The Palace of Holyroodhouse, more commonly known as Holyrood Palace, originally founded as a monastery by David I of Scotland in 1128, has served as the principal residence of the Kings and Queens of Scotland since the 15th century. From 1603, when King James VI of Scotland inherited the throne of England and moved to London, until the reign of King George IV (1820 - 1830), the palace remained an unused royal residence. In modern times, monarchs have spent one week every year formally holding court in the Palace in Edinburgh. The present Queen of the United Kingdom still uses it when she visits Scotland for State occasions (on non-State occasions, she stays at Balmoral). Its use has increased substantially since the setting up of the devolved Scottish administration in the late 1990s, with various members of the Royal Family, notably the Prince of Wales and the Princess Royal regularly staying there. It has even been suggested that a member of the Royal Family, widely expected to be the Princess Royal (who has strong Scottish connections) may well become a full-time royal resident in the Palace, representing the Queen.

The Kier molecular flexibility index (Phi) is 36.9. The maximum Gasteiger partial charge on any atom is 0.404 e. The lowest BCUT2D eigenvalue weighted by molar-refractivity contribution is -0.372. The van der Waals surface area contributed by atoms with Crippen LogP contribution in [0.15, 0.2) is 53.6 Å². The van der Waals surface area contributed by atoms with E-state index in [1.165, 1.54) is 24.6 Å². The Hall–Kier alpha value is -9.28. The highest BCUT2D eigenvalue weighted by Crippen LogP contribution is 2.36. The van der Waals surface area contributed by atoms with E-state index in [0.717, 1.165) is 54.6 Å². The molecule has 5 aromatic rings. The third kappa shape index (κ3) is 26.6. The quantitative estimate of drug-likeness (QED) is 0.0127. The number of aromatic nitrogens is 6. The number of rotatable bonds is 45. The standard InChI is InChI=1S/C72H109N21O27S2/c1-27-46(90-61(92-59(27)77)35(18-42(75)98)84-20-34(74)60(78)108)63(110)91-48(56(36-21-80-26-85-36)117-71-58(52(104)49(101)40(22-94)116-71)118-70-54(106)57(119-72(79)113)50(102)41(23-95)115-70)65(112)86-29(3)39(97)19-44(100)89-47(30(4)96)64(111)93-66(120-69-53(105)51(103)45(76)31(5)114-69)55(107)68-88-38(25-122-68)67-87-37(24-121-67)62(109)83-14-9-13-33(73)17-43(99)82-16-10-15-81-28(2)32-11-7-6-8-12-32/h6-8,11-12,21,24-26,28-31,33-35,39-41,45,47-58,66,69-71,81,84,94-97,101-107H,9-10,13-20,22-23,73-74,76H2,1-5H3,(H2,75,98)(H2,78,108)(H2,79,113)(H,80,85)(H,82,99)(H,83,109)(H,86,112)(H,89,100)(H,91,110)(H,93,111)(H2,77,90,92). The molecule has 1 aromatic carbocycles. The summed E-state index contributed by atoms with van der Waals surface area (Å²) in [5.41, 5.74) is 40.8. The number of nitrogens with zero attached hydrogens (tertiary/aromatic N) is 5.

At the Palace Queen Elizabeth II of the United Kingdom meets and appoints the First Minister of Scotland. During the British presidency of the European Union a meeting of the European Council took place here.

The Palace stands in Edinburgh at the bottom of the Royal Mile. Across the road construction on the building of the new Scottish Parliament continues.

During times when the Queen or another member of the Royal Family is not in residence, it is open to the public.